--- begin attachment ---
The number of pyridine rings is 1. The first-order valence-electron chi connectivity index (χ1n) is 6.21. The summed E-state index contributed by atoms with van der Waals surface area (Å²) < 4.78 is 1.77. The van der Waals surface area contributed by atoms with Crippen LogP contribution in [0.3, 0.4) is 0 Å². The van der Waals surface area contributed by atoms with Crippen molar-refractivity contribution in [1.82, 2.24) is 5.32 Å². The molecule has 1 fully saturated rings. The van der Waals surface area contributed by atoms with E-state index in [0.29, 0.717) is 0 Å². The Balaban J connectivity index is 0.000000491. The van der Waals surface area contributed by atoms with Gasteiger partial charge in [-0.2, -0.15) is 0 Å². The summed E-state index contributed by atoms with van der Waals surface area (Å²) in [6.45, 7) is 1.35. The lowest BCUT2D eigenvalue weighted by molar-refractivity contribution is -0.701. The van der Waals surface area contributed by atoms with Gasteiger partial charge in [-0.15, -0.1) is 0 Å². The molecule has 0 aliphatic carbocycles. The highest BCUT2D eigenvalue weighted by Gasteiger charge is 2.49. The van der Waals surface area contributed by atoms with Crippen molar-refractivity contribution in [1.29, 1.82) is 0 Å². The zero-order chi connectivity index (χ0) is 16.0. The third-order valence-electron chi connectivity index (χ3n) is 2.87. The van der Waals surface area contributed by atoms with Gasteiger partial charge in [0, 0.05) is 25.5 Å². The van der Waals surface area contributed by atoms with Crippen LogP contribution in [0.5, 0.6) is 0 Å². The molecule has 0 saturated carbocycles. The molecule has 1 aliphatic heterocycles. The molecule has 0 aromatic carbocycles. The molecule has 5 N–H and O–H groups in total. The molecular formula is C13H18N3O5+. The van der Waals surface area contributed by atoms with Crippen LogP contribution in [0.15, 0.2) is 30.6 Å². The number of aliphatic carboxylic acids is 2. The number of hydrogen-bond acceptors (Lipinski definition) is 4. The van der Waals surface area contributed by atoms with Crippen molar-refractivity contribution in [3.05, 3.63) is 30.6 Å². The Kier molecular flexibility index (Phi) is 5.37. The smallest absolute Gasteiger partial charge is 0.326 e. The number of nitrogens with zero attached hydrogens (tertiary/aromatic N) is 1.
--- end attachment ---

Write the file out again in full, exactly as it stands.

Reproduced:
The number of pyridine rings is 1. The first-order valence-electron chi connectivity index (χ1n) is 6.21. The summed E-state index contributed by atoms with van der Waals surface area (Å²) < 4.78 is 1.77. The van der Waals surface area contributed by atoms with Crippen LogP contribution in [0.3, 0.4) is 0 Å². The van der Waals surface area contributed by atoms with Crippen molar-refractivity contribution in [1.82, 2.24) is 5.32 Å². The molecule has 1 fully saturated rings. The van der Waals surface area contributed by atoms with E-state index in [0.29, 0.717) is 0 Å². The Balaban J connectivity index is 0.000000491. The van der Waals surface area contributed by atoms with Gasteiger partial charge in [-0.2, -0.15) is 0 Å². The summed E-state index contributed by atoms with van der Waals surface area (Å²) in [6.45, 7) is 1.35. The lowest BCUT2D eigenvalue weighted by molar-refractivity contribution is -0.701. The van der Waals surface area contributed by atoms with Gasteiger partial charge in [-0.15, -0.1) is 0 Å². The molecule has 0 aliphatic carbocycles. The highest BCUT2D eigenvalue weighted by Gasteiger charge is 2.49. The van der Waals surface area contributed by atoms with Crippen molar-refractivity contribution in [1.29, 1.82) is 0 Å². The zero-order chi connectivity index (χ0) is 16.0. The third-order valence-electron chi connectivity index (χ3n) is 2.87. The van der Waals surface area contributed by atoms with Gasteiger partial charge in [0, 0.05) is 25.5 Å². The van der Waals surface area contributed by atoms with Crippen LogP contribution in [0.5, 0.6) is 0 Å². The molecule has 0 saturated carbocycles. The molecule has 1 aliphatic heterocycles. The molecule has 0 aromatic carbocycles. The molecule has 5 N–H and O–H groups in total. The molecular formula is C13H18N3O5+. The van der Waals surface area contributed by atoms with Crippen LogP contribution in [0.15, 0.2) is 30.6 Å². The number of aliphatic carboxylic acids is 2. The number of hydrogen-bond acceptors (Lipinski definition) is 4. The van der Waals surface area contributed by atoms with Crippen molar-refractivity contribution in [3.05, 3.63) is 30.6 Å². The Kier molecular flexibility index (Phi) is 5.37. The smallest absolute Gasteiger partial charge is 0.326 e. The number of nitrogens with zero attached hydrogens (tertiary/aromatic N) is 1.